Relevant Members

For a team to be competitive, it must have relevant members with the right interactive skills. Outstanding stability between equality and plurality regarding members’ abilities, background, and interests is highly favored (Lacerenza et al., 2018). Homogenous teams in an organization are similar employees who complete their tasks efficiently without conflict with their team leaders. On the other hand, heterogeneous communities combine membership diversity and therefore enable innovation and solving problems.


The foundations for better commitment are the ability to trust other team members and self-knowledge. Individual members are given motivation and guidance by agreeing to a standard set of principles and goals. Further to this, commitment is increased when feelings of responsibility for and participation in the organization rise. According to (Wombacher & Felfe, 2017), committed employees were ready to make short-term personal sacrifices with the belief that they could create the greater good. Additionally, commitment gives way to individuals to rise amongst contests and stressful job pressures. The company’s team demonstrated commitment by working for a common objective of inclusive worker care and a shared conviction that the team is the strongest. As a result, team members are more likely to engage individuals in the company and participate in decision-making on issues that directly impact their well-being.

Besides all these excellent characteristics, the team still needs more to improve. The unit can include Fill Functional Roles to shape the way it operates. This approach describes the influence in fulfilling crucial functions and not formal titles (Adler et al., 2018). The organization will tell when a team is not working effectively and determine the positions are lacking. For example, a team diagnosis that is not meeting the organization’s standards may show that social needs are not met. If these conflicts are acknowledged and resolved, there will be productivity. When the requirements are ignored, even the best employees will not facilitate the team’s proper functioning. Once the missing roles are identified, the management can fill them. Filling these functional roles will often transform a hindered and frustrated group into a productive one.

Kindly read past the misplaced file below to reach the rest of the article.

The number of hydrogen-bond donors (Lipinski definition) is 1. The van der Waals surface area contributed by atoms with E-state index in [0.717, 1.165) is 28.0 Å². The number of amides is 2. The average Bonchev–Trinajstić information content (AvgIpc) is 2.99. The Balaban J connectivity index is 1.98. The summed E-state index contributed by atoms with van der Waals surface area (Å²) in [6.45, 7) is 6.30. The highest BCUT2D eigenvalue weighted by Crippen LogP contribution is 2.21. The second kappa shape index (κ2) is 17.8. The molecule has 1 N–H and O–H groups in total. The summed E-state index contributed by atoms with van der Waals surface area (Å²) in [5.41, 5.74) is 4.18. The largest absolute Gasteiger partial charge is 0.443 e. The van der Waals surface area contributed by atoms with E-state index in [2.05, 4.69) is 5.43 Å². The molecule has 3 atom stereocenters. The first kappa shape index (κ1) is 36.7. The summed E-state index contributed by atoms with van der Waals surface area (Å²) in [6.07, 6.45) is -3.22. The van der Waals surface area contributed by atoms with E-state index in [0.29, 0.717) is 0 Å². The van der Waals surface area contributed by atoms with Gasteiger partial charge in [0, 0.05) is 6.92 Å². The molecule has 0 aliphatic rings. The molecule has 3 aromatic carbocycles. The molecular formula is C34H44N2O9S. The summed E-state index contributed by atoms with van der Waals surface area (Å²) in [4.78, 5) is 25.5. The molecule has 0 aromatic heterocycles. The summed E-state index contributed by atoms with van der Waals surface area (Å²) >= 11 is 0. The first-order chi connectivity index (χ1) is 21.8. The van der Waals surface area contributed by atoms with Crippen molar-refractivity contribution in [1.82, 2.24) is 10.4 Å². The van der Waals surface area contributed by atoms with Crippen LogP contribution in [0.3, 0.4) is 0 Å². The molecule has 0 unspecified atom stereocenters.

In conclusion, behind every productive organization, there is effective teamwork. When great minds are put together, their efforts turn to fruitful results. A group of focused individuals who aim at achieving a common goal makes the team. For a successful team, there are specific characteristics that should be followed. These characteristics include a clear purpose of the group, distinct roles, trust amongst team members, self-knowledge where each member contributes his skills to the team, relevant members who have proper knowledge of the job, commitment, and fulfilling functional roles.


Adler, R., Elmhorst, J. M., & Lucas, K. (2018). Communicating at work: Strategies for success in business and the professions (12th ed.). McGraw-Hill Education.

Gharaveis, A., Hamilton, D. K., Pati, D., & Shepley, M. (2018). The impact of visibility on teamwork, collaborative communication, and security in emergency departments: An exploratory study. HERD: Health Environments Research & Design Journal, 11(4), 37-49.

Khan, S., & Mashikhi, L. S. (2017). Impact of teamwork on employee’s performance. International Journal of Education and Social Science, 4(11), 14-22.

Lacerenza, C. N., Marlow, S. L., Tannenbaum, S. I., & Salas, E. (2018). Team development interventions: Evidence-based approaches for improving teamwork. American Psychologist, 73(4), 517.

Salas, E., Reyes, D. L., & McDaniel, S. H. (2018). The science of teamwork: Progress, reflections, and the road ahead. American Psychologist, 73(4), 593.

Wombacher, J., & Felfe, J. (2017). The interplay of a team and organizational commitment in motivating employees’ inter-team conflict handling. Academy of Management Journal, 60(4), 1554-1581.